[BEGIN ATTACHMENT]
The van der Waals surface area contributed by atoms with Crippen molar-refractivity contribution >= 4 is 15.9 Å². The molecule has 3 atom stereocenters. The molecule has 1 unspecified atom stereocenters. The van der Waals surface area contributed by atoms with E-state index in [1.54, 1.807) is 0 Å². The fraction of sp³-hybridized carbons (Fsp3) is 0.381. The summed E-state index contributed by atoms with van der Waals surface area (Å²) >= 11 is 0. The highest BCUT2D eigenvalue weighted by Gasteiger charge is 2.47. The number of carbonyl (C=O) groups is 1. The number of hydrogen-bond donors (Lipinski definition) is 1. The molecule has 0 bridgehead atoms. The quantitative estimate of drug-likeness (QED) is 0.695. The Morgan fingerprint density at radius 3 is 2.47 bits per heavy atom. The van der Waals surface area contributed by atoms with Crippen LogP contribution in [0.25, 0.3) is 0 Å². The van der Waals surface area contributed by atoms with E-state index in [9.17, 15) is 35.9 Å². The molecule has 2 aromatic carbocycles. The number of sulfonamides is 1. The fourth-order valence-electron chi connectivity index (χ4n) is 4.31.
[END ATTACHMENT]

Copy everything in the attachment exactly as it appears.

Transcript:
The van der Waals surface area contributed by atoms with Crippen molar-refractivity contribution >= 4 is 15.9 Å². The molecule has 3 atom stereocenters. The molecule has 1 unspecified atom stereocenters. The van der Waals surface area contributed by atoms with E-state index in [1.54, 1.807) is 0 Å². The fraction of sp³-hybridized carbons (Fsp3) is 0.381. The summed E-state index contributed by atoms with van der Waals surface area (Å²) >= 11 is 0. The highest BCUT2D eigenvalue weighted by Gasteiger charge is 2.47. The number of carbonyl (C=O) groups is 1. The number of hydrogen-bond donors (Lipinski definition) is 1. The molecule has 0 bridgehead atoms. The quantitative estimate of drug-likeness (QED) is 0.695. The Morgan fingerprint density at radius 3 is 2.47 bits per heavy atom. The van der Waals surface area contributed by atoms with Crippen LogP contribution in [0.25, 0.3) is 0 Å². The van der Waals surface area contributed by atoms with E-state index in [9.17, 15) is 35.9 Å². The molecule has 2 aromatic carbocycles. The number of sulfonamides is 1. The fourth-order valence-electron chi connectivity index (χ4n) is 4.31.